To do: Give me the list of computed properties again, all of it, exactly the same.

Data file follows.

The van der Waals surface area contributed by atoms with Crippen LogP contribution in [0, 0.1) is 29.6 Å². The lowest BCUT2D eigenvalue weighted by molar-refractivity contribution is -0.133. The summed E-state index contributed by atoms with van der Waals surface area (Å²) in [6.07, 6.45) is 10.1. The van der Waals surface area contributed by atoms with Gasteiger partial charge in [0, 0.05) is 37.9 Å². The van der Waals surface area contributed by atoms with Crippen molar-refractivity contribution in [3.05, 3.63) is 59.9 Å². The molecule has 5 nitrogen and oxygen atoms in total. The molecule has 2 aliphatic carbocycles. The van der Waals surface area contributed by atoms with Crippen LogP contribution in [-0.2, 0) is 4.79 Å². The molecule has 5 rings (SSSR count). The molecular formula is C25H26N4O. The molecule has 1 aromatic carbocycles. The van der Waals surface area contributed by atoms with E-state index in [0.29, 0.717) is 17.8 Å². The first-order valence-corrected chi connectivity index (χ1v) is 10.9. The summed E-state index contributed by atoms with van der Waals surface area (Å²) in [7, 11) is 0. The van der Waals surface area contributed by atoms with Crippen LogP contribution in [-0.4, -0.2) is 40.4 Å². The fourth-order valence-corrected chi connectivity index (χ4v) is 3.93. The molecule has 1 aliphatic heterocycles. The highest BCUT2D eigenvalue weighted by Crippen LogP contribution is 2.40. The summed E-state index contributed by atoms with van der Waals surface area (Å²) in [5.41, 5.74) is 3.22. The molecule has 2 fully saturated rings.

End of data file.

The van der Waals surface area contributed by atoms with Crippen LogP contribution in [0, 0.1) is 29.6 Å². The lowest BCUT2D eigenvalue weighted by molar-refractivity contribution is -0.133. The summed E-state index contributed by atoms with van der Waals surface area (Å²) in [6.07, 6.45) is 10.1. The van der Waals surface area contributed by atoms with Gasteiger partial charge in [0, 0.05) is 37.9 Å². The van der Waals surface area contributed by atoms with Crippen molar-refractivity contribution in [3.05, 3.63) is 59.9 Å². The molecule has 5 nitrogen and oxygen atoms in total. The molecule has 2 aliphatic carbocycles. The van der Waals surface area contributed by atoms with Crippen LogP contribution in [-0.2, 0) is 4.79 Å². The molecule has 5 rings (SSSR count). The molecular formula is C25H26N4O. The molecule has 1 aromatic carbocycles. The van der Waals surface area contributed by atoms with E-state index in [0.29, 0.717) is 17.8 Å². The first-order valence-corrected chi connectivity index (χ1v) is 10.9. The summed E-state index contributed by atoms with van der Waals surface area (Å²) in [7, 11) is 0. The van der Waals surface area contributed by atoms with Crippen LogP contribution in [-0.4, -0.2) is 40.4 Å². The fourth-order valence-corrected chi connectivity index (χ4v) is 3.93. The molecule has 1 aliphatic heterocycles. The highest BCUT2D eigenvalue weighted by Crippen LogP contribution is 2.40. The summed E-state index contributed by atoms with van der Waals surface area (Å²) in [5.41, 5.74) is 3.22. The molecule has 2 fully saturated rings.